The patients' ages varied between 14 and 72 (with a median age of 58 years old) and were predominantly male (77.4%). The age ranges with the largest number of hospitalized patients were 50 - 59 years old (n=20, 32.3%), 40 to 49 years old (n=14, 25.5%) and 30 to 39 years old (n=11, 17.7%). The principle co-morbidities recorded were aspiration pneumonia, diagnosed in 23 (37.1%); cirrhosis of the liver arising from alcohol use, in 15 (24.1%), and traumatic brain injury (TBI), in 12 patients (19.3%). Other conditions such as chronic kidney disease and upper gastrointestinal bleeding were also diagnosed, in 7 (11.3%) and 5 (8.1%) of the hospitalized patients, respectively. Of these patients, who were hospitalized, 28 (45.2%) remained hospitalized in the ICU for a period of over 15 days: 15 (24.1%) remained hospitalized for between 16 and 30 days and 13 (20.9%) were hospitalized for over 30 days.

Chronic drug abuse was the circumstance of the poisoning most commonly associated with the etiology of the co-morbidities in the patients hospitalized in ICU (79%), generally because of chronic conditions in acute phases. For the majority of these, the outcome was to be discharged from hospital as ‘improved' (48.3%), followed by a relevant number of deaths (30.7%) (Table 1). The majority of the cases of use of abused drugs for suicide attempts culminated in discharge from hospital (11.3%), all related to the use of psycho-active medications. Acute abuse was present in a smaller number of cases (4.9%), of whom two died, as shown in Table 1.

CCI/HUM, 2004 to 2010



In the ICU studied, one may observe an important increase in the number of hospitalizations resulting from abused drugs, as 42 (67.7%) were recorded in the last three-year period (2008 to 2010), indicating the consequences of the consumption of abused drugs on the individual's health, which culminates in hospitalization and the overloading of the health services at all levels of care complexity.14 In relation to their use and distribution in society, the abused drugs are classified as licit and illicit. Those classified as licit are products containing psycho-active substances whose production, sale and use are not criminalized, while the illicit drugs are those which may not be sold freely, and whose production and use may be criminalized and repressed.15 Any substance containing alcohol, nicotine, caffeine, non-prescription medications, anorexic agents and anabolic agents may be considered licit.4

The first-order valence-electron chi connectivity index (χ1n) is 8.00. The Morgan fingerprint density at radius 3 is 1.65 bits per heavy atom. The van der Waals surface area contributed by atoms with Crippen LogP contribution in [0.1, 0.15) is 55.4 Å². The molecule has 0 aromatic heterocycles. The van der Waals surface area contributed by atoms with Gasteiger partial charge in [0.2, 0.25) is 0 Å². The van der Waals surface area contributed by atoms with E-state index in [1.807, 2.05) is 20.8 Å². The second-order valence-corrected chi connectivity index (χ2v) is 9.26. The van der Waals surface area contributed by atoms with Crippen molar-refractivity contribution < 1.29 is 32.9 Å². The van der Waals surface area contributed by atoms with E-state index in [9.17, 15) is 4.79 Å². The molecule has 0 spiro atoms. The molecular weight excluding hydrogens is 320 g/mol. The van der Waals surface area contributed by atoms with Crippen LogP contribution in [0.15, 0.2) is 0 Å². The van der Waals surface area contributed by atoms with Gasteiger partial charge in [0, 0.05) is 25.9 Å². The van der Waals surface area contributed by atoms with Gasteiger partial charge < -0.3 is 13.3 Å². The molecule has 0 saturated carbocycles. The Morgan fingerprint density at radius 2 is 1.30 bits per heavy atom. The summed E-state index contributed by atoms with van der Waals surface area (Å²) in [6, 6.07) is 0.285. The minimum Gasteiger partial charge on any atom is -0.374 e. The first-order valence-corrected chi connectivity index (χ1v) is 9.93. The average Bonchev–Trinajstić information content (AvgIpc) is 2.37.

Note that alcohol, a licit drug, was responsible for the majority of the hospitalizations, with many of the patients remaining hospitalized for more than 30 days, which is characterized as a long hospitalization. Global consumption of alcohol in developing countries is growing, and this substance is responsible for 4% of deaths occurring in the world, besides being associated with serious social questions.16 Studies indicate that alcohol is the most-consumed drug in Brazil, and, according to the Brazilian Center for Information on Psychotropic Drugs (CEBRID), alcoholism affects from 5 to 10% of the adult Brazilian population.10,17,18

Regarding consequences for individual and collective health, the rates of prevalence of alcohol abuse in populations who seek medical assistance vary from 20% to 50%,17 and each year approximately eight thousand people die as victims of the abuse of licit and illicit drugs in Brazil,18 and, of the abused drugs, it was the abuse of alcohol that was reported most among patients hospitalized in a general hospital.10 The Brazilian population is among the heaviest consumers of alcoholic beverages and the rates of use continue to grow. In addition to this, the country has a tolerant attitude in relation to the consumption of this drug. Due to the ease with which alcohol can be purchased by those under 18 years old, its first use is taking place at ever-younger ages, leading to harmful use and dependence.19